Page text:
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Premium hike fears dismissed

Claims life insurance premiums could rise by as much as 20% have been rejected by a number of insurance industry figures.

Wednesday, January 30th 2013, 9:27AM

by Benn Bathgate

Deloitte tax expert Greg Haddon said life premiums would increase as insurers looked to claw back losses caused by tax changes implemented in 2010.

But Partners Life managing director Naomi Ballantyne said competition in the insurance market meant insurers might not pass on additional costs to consumers in the form of higher premiums.

“There were some products where the tax changes were grandfathered and those products are likely to experience price increases,” she said.

“But it depends on whether you’ve got a company actively pursuing new business – which makes your competitive pricing an issue – or you’ve got a company that is not so focused on new business.”

She said QFEs might be more inclined to make premium increases as their advisers couldn’t place the business elsewhere, something she said some insurers would be wary of.

“It creates an issue for you ultimately with persistency if other advisers stumble across those clients and can demonstrate to them that economically, they’re better off to move,” she said.

“It depends on what’s driving those companies, if they want to increase the profitability of their existing book and they’re not interested in new business then that will drive different behaviour than if they are actively wanting to play in the new business market or compete with independent advisers who have choice.”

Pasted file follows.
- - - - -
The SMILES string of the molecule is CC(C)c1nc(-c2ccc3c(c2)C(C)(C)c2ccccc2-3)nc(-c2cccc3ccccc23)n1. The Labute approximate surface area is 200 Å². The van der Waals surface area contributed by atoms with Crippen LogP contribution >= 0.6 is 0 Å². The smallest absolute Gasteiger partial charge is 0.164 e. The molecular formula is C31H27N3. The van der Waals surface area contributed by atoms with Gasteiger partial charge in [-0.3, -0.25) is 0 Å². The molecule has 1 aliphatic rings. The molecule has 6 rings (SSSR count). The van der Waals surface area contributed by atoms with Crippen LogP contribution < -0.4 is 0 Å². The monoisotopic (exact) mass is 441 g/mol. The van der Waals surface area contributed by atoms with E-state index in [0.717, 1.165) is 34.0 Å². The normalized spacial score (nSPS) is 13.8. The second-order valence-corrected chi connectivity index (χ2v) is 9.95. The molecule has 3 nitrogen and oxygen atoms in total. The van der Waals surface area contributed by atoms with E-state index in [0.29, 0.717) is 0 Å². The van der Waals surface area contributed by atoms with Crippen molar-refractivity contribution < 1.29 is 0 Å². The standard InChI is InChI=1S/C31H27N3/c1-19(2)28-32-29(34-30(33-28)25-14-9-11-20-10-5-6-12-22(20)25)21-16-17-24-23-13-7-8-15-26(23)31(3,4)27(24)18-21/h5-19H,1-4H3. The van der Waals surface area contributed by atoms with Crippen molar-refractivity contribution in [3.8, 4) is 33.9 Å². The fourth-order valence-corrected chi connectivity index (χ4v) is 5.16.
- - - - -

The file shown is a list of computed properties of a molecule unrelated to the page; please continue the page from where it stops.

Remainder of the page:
Abbott Group’s Derrick Abbott echoed Ballantyne’s comments about competition fears among insurers.

“I think that any insurer that put an increase out there like that would do so at their peril,” he said.

“Their competitors would take advantage by absorbing as much as possible [of the tax rises] in the interim, hoping to gain market share.”

Insurance industry veteran Ron Flood said insurers had also factored in the tax changes with incremental premium rises since 2010.

“Premiums are not going to go up 20% from today. Companies have been gradually putting premiums up over the last year-and-a-half, two-years in anticipation,” he said.

Benn Bathgate is a business reporter for ASSET and Good Returns, email story ideas to

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